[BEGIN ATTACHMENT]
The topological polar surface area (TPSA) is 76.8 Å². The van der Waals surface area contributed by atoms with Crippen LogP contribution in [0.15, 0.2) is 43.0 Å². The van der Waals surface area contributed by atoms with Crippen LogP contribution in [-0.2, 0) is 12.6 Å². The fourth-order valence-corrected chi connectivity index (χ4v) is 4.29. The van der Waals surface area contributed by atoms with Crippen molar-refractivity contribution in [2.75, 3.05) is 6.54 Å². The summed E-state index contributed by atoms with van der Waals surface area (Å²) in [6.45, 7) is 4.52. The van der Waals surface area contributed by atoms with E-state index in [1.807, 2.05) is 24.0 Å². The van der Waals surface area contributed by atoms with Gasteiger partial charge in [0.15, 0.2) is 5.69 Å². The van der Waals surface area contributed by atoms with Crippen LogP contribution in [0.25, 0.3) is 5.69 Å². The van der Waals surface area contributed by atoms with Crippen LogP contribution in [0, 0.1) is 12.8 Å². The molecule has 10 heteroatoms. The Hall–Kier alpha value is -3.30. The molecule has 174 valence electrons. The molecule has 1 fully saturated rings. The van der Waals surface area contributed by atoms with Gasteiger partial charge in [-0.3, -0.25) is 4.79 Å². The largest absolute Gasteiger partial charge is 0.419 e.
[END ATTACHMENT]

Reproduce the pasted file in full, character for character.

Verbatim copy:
The topological polar surface area (TPSA) is 76.8 Å². The van der Waals surface area contributed by atoms with Crippen LogP contribution in [0.15, 0.2) is 43.0 Å². The van der Waals surface area contributed by atoms with Crippen LogP contribution in [-0.2, 0) is 12.6 Å². The fourth-order valence-corrected chi connectivity index (χ4v) is 4.29. The van der Waals surface area contributed by atoms with Crippen molar-refractivity contribution in [2.75, 3.05) is 6.54 Å². The summed E-state index contributed by atoms with van der Waals surface area (Å²) in [6.45, 7) is 4.52. The van der Waals surface area contributed by atoms with E-state index in [1.807, 2.05) is 24.0 Å². The van der Waals surface area contributed by atoms with Gasteiger partial charge in [0.15, 0.2) is 5.69 Å². The van der Waals surface area contributed by atoms with Crippen LogP contribution in [0.25, 0.3) is 5.69 Å². The van der Waals surface area contributed by atoms with Crippen LogP contribution in [0, 0.1) is 12.8 Å². The molecule has 10 heteroatoms. The Hall–Kier alpha value is -3.30. The molecule has 174 valence electrons. The molecule has 1 fully saturated rings. The van der Waals surface area contributed by atoms with Gasteiger partial charge in [-0.3, -0.25) is 4.79 Å². The largest absolute Gasteiger partial charge is 0.419 e.